Two rare conditions that bear mentioning are ectopia lentis simplex and ectopia lentis et pupillae, both forms of hereditary ectopia lentis.6 Ectopia lentis simplex is believed to be inherited as an autosomal dominant trait, although there are no other associated systemic abnormalities. In this condition, the crystalline lenses are bilaterally and symmetrically dislocated superior-temporally, while the iris and pupil remain normal and intact. Ectopia lentis et pupillae is likewise an isolated congenital condition with autosomal recessive heredity.31 Features of this condition include enlarged corneal diameters, microspherophakia and corectopia. The lenses and pupils are displaced opposite each other in this bilateral condition.6,31

Prognosis and Management

A major concern with lens subluxation is the development of secondary angle closure glaucoma. Displacement of the crystalline lens introduces the possibility of firm apposition between the lens and the posterior aspect of the iris. When the pupil becomes obstructed, this is referred to as pupil block; iris bombé and secondary angle closure can result.21,29,32 Should a lens completely dislocate into the anterior chamber, one should be concerned about the lens possibly touching the cornea, irreversibly damaging the endothelial cells with subsequent chronic corneal edema and decompensation.11 Displacement of the lens into the anterior chamber can also result in a reverse pupil block angle closure glaucoma where the backward sagging pupil becomes sealed to the anterior hyaloid face of the vitreous.22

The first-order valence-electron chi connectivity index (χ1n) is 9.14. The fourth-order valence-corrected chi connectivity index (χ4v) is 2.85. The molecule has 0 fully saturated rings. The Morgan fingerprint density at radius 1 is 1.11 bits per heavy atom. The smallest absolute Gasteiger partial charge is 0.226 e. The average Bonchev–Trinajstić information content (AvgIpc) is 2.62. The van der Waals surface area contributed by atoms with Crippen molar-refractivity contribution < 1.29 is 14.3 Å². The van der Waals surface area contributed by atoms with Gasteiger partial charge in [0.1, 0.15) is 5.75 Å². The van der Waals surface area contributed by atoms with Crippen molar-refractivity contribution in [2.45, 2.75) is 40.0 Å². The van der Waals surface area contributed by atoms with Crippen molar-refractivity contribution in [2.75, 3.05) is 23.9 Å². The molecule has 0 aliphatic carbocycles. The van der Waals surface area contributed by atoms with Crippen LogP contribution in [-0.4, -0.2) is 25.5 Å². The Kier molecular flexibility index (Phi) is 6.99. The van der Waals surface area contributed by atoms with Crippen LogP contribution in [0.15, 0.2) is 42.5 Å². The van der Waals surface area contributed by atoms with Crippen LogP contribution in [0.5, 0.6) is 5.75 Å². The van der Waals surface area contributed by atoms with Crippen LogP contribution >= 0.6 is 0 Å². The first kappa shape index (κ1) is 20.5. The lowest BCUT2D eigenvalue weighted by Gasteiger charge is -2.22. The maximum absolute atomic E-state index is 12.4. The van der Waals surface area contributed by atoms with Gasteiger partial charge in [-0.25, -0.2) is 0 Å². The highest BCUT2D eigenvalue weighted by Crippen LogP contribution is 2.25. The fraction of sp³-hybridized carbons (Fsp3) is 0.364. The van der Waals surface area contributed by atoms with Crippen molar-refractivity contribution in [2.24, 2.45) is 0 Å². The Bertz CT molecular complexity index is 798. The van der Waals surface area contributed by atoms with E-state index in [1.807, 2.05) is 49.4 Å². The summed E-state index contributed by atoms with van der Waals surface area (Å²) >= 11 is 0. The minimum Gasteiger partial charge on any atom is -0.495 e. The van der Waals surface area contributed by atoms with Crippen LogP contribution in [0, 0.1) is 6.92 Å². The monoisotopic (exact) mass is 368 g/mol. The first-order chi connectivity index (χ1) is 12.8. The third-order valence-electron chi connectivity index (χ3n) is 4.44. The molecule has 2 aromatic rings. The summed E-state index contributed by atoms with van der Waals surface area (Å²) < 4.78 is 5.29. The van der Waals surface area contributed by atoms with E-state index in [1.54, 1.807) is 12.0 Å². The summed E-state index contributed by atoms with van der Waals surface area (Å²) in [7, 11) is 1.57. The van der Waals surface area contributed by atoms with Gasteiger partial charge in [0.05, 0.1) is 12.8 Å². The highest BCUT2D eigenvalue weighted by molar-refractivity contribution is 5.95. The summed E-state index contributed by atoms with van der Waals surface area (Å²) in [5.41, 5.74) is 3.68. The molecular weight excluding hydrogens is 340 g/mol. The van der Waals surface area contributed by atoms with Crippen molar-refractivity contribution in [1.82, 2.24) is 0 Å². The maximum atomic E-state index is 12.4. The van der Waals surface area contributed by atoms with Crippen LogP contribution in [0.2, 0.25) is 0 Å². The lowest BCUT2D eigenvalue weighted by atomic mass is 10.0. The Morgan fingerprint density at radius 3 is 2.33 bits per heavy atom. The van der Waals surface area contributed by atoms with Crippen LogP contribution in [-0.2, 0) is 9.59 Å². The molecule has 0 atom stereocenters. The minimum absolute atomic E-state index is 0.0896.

The management of patients with crystalline lens subluxation depends greatly on the severity of the condition and associated pathology. The degree of lens dislocation can be broadly classified into three categories: (1) minimal to mild lens subluxation, in which the lens edge uncovers less than 25% of the dilated pupil; (2) moderate lens subluxation, in which the lens edge uncovers 25% to 50% of the dilated pupil; and (3) severe lens subluxation, in which the lens edge uncovers greater than 50% of the pupil.33

Management tends to be conservative, especially for categories 1 and 2. The primary goal is optimization of vision through refractive correction.34 Improvement or elimination of monocular diplopia may be accomplished via the use of opaque contact lenses with small pupillary apertures. While it may be tempting to employ a miotic agent such as pilocarpine, this practice should be discouraged for long-term management. Pilocarpine can induce anterior rotation of the lens and exacerbate preexisting anterior subluxation secondary to zonulopathy, increasing the risk of pupillary block.12,35

Surgical intervention should only be considered when visual acuity becomes difficult to maintain despite best correction or in cases of anterior dislocation resulting in secondary glaucoma and/or corneal decompensation.34,36,37 For cases of posterior dislocation into the vitreous-posterior segment, intervention depends upon the status of the lens capsule. If the structure and capsule remain intact and no inflammation is detected, the condition can be monitored indefinitely.37,38 However, if persistent lens-induced (phacoanaphylactic) inflammation occurs or if the retina is compromised, then pars plana vitrectomy and lens extraction are indicated.2,37